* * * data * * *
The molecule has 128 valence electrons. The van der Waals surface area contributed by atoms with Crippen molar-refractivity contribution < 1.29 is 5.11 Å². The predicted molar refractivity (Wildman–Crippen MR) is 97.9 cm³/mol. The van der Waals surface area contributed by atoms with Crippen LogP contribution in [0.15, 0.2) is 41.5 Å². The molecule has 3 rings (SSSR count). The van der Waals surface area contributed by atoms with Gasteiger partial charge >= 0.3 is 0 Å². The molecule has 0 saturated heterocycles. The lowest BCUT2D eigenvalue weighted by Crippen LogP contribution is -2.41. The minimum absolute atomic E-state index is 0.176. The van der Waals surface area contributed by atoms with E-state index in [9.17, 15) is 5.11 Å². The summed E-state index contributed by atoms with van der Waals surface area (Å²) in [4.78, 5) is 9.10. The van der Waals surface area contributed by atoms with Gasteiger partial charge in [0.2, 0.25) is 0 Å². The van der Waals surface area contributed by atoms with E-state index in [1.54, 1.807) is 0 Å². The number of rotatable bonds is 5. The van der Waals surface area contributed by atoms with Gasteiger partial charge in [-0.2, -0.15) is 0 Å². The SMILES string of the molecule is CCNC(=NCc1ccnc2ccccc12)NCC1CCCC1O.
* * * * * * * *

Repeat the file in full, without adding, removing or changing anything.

The molecule has 128 valence electrons. The van der Waals surface area contributed by atoms with Crippen molar-refractivity contribution < 1.29 is 5.11 Å². The predicted molar refractivity (Wildman–Crippen MR) is 97.9 cm³/mol. The van der Waals surface area contributed by atoms with Crippen LogP contribution in [0.15, 0.2) is 41.5 Å². The molecule has 3 rings (SSSR count). The van der Waals surface area contributed by atoms with Gasteiger partial charge >= 0.3 is 0 Å². The molecule has 0 saturated heterocycles. The lowest BCUT2D eigenvalue weighted by Crippen LogP contribution is -2.41. The minimum absolute atomic E-state index is 0.176. The van der Waals surface area contributed by atoms with E-state index in [9.17, 15) is 5.11 Å². The summed E-state index contributed by atoms with van der Waals surface area (Å²) in [4.78, 5) is 9.10. The van der Waals surface area contributed by atoms with Gasteiger partial charge in [0.2, 0.25) is 0 Å². The van der Waals surface area contributed by atoms with E-state index in [1.54, 1.807) is 0 Å². The number of rotatable bonds is 5. The van der Waals surface area contributed by atoms with Gasteiger partial charge in [-0.2, -0.15) is 0 Å². The SMILES string of the molecule is CCNC(=NCc1ccnc2ccccc12)NCC1CCCC1O.